For some, waffling on this is due to the issue of space (piano or dining room table?) and for some it is financing (can you really justify spending thousands of dollars on a piano for a five year old?).   At Keys 4/4 Kids, all the pianos are donated and are sold at very reasonable rates.  It is worth checking out (though they can't help you figure out where to put it).

See me to borrow a book on piano shopping, in case you feel uncertain or overwhelmed!

Thursday, September 23, 2010

Studio Star Scholarship Results

The studio stars of the 2010-2011 school year have been decided and I am proud to announce that Max Bebawy and Declan Flaherty are this year's winners.

Max Bebawy has proven to be a committed piano student by making great strides this past year in terms of technique and maturity and in maintaining that advancement on his own over the summer vacation.  To recognize this achievement, Max is being awarded 5% off of tuition for the rest of the school year as well as the privilege of being able to select his placement in both of this year's student recitals.

Declan Flaherty, this year's second place winner,  has diligently proven himself to be a dedicated and enthusiastic student by making continued progress through the Suzuki repertoire and taking on any challenges given to him.  He also impressively maintained his level of proficiency over the summer months.  To recognize this achievement, Declan is being awarded one free piano lesson in which he can choose anything he wants to learn at the piano.

Congratulations Max and Declan!

All students are eligible for one of these exciting prizes, which are awarded yearly.  If you see one of these students in the hallway or in my studio, congratulate them, because they have done an excellent job!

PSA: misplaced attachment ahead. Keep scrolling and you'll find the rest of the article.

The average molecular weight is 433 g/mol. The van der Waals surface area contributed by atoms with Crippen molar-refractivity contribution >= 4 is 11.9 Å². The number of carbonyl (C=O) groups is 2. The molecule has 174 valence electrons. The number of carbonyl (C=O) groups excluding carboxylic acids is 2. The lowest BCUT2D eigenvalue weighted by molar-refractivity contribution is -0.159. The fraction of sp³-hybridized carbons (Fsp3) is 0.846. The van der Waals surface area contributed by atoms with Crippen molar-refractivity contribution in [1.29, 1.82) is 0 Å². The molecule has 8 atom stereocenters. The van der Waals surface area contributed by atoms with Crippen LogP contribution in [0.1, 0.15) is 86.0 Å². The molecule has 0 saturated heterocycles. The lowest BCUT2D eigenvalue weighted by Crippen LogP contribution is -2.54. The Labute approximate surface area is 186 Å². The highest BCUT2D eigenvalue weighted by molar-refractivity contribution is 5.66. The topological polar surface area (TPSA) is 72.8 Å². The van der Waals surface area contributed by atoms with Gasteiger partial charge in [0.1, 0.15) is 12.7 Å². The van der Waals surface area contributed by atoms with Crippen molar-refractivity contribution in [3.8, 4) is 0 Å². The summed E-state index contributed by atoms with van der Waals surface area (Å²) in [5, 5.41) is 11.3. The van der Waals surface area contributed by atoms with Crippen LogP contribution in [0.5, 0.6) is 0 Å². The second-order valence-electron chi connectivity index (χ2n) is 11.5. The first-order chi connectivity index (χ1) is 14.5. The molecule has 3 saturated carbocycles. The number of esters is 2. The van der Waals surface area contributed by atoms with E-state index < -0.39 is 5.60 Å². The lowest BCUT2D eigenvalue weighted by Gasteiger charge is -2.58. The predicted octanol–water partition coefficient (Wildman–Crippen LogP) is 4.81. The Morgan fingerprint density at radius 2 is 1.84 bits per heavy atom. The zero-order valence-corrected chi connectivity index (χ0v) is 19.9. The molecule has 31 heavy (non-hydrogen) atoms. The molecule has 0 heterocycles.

If the first prize is awarded to a student at Sherwood Community Music School, 5% off of tuition for the year is not in my power to grant, so in lieu of that, one free piano lesson in addition to the privilege of being able to select placement in the student recitals would be awarded.

In the market for a piano?

Those of you who are in the market for a piano might appreciate a look at this piano, which you might have been in the market for if you had lived at the turn of the 19th century, when piano technology was really taking flight. 

There was no standard for pianos at that time and composers, like the rock stars of today, were given pianos by the producers/inventors much like manufacturers do today to get celebrity endorsements.  Some of the details are astounding!  And check out all those pedals!

Thursday, July 22, 2010

Primed to Succeed

An article was published this week in Science Daily previewing the results of the Northwestern University study that your children may have participated in.

It is clear from many of the article's claims that those of us fortunate enough to have received music instruction from a young age will then go on to be more fortunate in life through the skills we amassed during that instruction. Some of the claims this study makes are:
  • Musical children will have a better vocabulary and stronger reading ability
  • Music training primes the brain to better choose relevant information when faced with the need for quick selection
  • Musicians are better at incorporating sound patterns for new languages into words
  • Musicians are primed to understand speech better in a noisy environment
  • Children with learning disorders may be helped significantly by developing their musical skills
For a link to the full article, click here. Now go celebrate what you have opted to do for yourself and your child and go practice the piano!

Thursday, July 15, 2010

Summer Listening